Funding

This work was supported by a U.S. Department of Education Graduate Assistance in Areas of National Need Fellowship, a National Science Foundation GK-12 Fellowship, a UCLA Chancellor’s Prize, and a Rocky Mountain Biological Laboratory (RMBL) Snyder Graduate Research Fellowship (to TWW); by the National Geographic Society (grant no. 8140-06), the UCLA Faculty Senate and Division of Life Sciences, and a RMBL research fellowship (to DTB); by the National Science Foundation (IDBR-0754247, DEB-1119660, and 1557130 to DTB; DBI 0242960 and 0731346 to the RMBL); and by the National Research, Development, and Innovation Office (NKFIH grant OTKA K 11607 to FJ).

Compliance with ethical standards

Conflict of interest

The authors declare that they have no conflict of interest.

Ethical approval

All applicable international, national, and/or institutional guidelines for the care and use of animals were followed. All procedures performed in studies involving animals were in accordance with the ethical standards of the institution or practice at which the studies were conducted. Marmots are studied under protocols approved by UCLA (2001-191, renewed annually) and the Colorado Division of Wildlife (TR914, renewed annually).

Supplementary material

265_2019_2699_MOESM1_ESM.xlsx (23 kb)
ESM 1 Table S1 Network properties and triad summaries in marmot social networks. “AF” = adult females. “Structural Balance (Method 1)” assigns links with both + and - interactions as - (tending towards conflict). “Structural Balance (Method 2)” omits links with both + and – interactions (ambiguous relationships not included). The “P-value” is the probability of obtaining a transitivity score from 1000 permutations of the observed network (i.e., maintaining network size and density) that is as large as or larger than the value from the observed network. “P-value1” and “P-value 2” are the probabilities of obtaining a level of structural balance as large as or larger than the observed level, again from 1000 permutations, where structural balance is defined as either the number of balanced triads or the proportion of balanced triads, respectively. “Link Diff.” is the difference in number of links from Method 1 and Method 2 (i.e., the number of node pairs that had both + and - interactions). “Prop. Diff.” is the Link Diff. / Links from Method 1. (XLSX 23 kb)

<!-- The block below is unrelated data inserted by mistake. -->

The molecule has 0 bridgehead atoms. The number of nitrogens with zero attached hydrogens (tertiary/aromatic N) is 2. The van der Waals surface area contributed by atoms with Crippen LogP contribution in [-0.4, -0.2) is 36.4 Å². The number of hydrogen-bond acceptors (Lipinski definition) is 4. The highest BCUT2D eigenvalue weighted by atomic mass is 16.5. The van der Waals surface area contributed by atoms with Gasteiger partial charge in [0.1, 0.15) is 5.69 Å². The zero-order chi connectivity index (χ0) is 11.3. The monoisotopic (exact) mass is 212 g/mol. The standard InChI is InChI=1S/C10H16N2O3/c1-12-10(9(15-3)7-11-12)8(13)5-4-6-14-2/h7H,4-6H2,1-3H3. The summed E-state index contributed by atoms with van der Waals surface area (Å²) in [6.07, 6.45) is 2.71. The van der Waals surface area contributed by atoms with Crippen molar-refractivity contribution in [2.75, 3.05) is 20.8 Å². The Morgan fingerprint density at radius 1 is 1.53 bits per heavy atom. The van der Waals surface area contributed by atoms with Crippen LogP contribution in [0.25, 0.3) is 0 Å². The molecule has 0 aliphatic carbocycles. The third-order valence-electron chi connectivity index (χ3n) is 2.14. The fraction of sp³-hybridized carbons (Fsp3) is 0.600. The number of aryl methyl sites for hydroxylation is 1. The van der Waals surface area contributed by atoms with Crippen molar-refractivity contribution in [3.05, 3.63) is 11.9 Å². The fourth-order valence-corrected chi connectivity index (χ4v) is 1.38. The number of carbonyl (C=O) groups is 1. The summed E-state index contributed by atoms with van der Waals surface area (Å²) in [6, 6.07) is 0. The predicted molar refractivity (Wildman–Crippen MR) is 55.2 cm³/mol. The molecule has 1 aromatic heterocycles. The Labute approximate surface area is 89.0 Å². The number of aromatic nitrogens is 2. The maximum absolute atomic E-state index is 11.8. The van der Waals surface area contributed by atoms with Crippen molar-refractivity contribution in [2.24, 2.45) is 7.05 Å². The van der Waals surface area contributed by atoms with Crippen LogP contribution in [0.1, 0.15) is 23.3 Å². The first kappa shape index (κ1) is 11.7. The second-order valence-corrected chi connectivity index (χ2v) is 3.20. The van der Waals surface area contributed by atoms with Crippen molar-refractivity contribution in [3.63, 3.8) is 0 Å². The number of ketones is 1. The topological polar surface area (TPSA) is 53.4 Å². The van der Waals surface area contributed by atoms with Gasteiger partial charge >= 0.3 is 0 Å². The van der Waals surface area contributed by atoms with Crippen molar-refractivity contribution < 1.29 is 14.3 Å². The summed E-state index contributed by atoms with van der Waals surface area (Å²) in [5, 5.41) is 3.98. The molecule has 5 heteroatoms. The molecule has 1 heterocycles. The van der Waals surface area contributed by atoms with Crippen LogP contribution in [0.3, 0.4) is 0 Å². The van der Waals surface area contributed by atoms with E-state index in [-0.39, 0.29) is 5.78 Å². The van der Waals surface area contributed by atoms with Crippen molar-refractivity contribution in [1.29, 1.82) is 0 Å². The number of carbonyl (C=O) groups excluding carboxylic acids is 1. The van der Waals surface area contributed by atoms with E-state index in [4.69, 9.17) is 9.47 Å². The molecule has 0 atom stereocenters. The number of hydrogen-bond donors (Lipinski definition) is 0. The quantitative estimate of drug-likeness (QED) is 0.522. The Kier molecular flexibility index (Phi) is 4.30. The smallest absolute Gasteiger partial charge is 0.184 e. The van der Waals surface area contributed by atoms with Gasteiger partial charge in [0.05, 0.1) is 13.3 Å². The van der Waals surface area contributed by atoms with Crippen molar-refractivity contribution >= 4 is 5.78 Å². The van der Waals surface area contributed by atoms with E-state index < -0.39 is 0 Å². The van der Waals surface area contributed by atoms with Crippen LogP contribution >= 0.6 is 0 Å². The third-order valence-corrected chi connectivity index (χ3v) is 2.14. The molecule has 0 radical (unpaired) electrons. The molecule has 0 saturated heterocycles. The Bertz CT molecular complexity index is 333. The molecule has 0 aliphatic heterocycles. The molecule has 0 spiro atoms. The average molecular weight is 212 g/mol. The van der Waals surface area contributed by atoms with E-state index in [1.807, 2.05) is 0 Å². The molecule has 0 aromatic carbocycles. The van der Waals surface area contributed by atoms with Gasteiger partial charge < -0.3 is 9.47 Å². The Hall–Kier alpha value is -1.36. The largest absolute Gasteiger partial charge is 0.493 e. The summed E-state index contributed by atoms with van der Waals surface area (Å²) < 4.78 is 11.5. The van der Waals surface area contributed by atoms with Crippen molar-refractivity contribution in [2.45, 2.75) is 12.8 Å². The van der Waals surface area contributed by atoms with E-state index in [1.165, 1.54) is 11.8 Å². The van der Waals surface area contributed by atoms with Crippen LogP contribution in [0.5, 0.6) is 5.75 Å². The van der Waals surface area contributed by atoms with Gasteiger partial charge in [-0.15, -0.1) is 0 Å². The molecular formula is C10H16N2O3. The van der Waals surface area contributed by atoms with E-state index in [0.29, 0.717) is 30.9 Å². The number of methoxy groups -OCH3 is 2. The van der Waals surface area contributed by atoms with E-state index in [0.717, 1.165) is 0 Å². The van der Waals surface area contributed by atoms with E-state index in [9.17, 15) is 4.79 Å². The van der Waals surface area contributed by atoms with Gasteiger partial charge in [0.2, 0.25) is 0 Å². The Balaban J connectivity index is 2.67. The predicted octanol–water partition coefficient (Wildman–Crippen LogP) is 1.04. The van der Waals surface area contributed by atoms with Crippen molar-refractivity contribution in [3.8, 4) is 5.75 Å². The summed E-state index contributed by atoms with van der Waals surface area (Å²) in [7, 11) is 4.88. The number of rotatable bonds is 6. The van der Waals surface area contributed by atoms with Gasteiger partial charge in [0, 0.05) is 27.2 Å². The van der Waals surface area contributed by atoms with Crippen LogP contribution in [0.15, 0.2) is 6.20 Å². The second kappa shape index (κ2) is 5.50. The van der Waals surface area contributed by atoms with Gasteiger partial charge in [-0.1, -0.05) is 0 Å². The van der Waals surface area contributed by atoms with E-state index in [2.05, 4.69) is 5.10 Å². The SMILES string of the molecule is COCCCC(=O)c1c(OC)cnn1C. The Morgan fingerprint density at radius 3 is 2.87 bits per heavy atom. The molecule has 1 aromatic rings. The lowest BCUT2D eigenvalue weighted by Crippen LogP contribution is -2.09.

265_2019_2699_MOESM2_ESM.r (3 kb)
ESM 2 R functions to calculate strong and weak structural balance (R 2 kb)

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Copyright information

© Springer-Verlag GmbH Germany, part of Springer Nature 2019

Authors and Affiliations

  1. 1.Department of Family Medicine and Emergency MedicineUniversity of SherbrookeSherbrookeCanada
  2. 2.Department of Ecology and Evolutionary BiologyUniversity of California at Los AngelesLos AngelesUSA
  3. 3.MTA Centre for Ecological ResearchHungarian Academy of SciencesBudapestHungary
  4. 4.The Microsoft Research-University of Trento Centre for Computational and Systems BiologyRoveretoItaly
  5. 5.Rocky Mountain Biological LaboratoryCrested ButteUSA